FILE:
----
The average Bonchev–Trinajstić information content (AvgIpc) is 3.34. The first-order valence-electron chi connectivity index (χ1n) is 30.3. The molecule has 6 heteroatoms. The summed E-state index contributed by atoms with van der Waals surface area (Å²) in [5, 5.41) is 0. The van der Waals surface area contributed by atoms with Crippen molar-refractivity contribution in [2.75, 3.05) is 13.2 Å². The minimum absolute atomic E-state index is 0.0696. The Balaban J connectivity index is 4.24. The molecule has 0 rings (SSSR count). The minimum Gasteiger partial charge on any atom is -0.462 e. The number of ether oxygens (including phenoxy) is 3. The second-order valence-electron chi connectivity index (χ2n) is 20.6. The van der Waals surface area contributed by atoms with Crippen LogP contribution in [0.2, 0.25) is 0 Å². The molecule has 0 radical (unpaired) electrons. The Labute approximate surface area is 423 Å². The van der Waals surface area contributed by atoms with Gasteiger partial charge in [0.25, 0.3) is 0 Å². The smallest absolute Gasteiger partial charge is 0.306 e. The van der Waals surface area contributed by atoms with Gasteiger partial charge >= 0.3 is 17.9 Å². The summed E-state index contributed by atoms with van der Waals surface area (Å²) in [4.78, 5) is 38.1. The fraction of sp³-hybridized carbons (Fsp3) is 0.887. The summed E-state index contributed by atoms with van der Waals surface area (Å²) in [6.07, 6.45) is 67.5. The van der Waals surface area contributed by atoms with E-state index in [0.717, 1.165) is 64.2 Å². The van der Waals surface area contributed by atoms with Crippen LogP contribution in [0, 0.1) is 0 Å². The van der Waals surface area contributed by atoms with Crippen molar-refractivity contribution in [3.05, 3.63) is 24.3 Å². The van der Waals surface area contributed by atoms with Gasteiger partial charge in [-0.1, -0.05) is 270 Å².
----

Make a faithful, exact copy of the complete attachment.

The average Bonchev–Trinajstić information content (AvgIpc) is 3.34. The first-order valence-electron chi connectivity index (χ1n) is 30.3. The molecule has 6 heteroatoms. The summed E-state index contributed by atoms with van der Waals surface area (Å²) in [5, 5.41) is 0. The van der Waals surface area contributed by atoms with Crippen molar-refractivity contribution in [2.75, 3.05) is 13.2 Å². The minimum absolute atomic E-state index is 0.0696. The Balaban J connectivity index is 4.24. The molecule has 0 rings (SSSR count). The minimum Gasteiger partial charge on any atom is -0.462 e. The number of ether oxygens (including phenoxy) is 3. The second-order valence-electron chi connectivity index (χ2n) is 20.6. The van der Waals surface area contributed by atoms with Crippen LogP contribution in [0.2, 0.25) is 0 Å². The molecule has 0 radical (unpaired) electrons. The Labute approximate surface area is 423 Å². The van der Waals surface area contributed by atoms with Gasteiger partial charge in [0.25, 0.3) is 0 Å². The smallest absolute Gasteiger partial charge is 0.306 e. The van der Waals surface area contributed by atoms with Gasteiger partial charge >= 0.3 is 17.9 Å². The summed E-state index contributed by atoms with van der Waals surface area (Å²) in [4.78, 5) is 38.1. The fraction of sp³-hybridized carbons (Fsp3) is 0.887. The summed E-state index contributed by atoms with van der Waals surface area (Å²) in [6.07, 6.45) is 67.5. The van der Waals surface area contributed by atoms with E-state index in [0.717, 1.165) is 64.2 Å². The van der Waals surface area contributed by atoms with Crippen LogP contribution in [0, 0.1) is 0 Å². The van der Waals surface area contributed by atoms with Crippen molar-refractivity contribution in [3.05, 3.63) is 24.3 Å². The van der Waals surface area contributed by atoms with Gasteiger partial charge in [-0.1, -0.05) is 270 Å².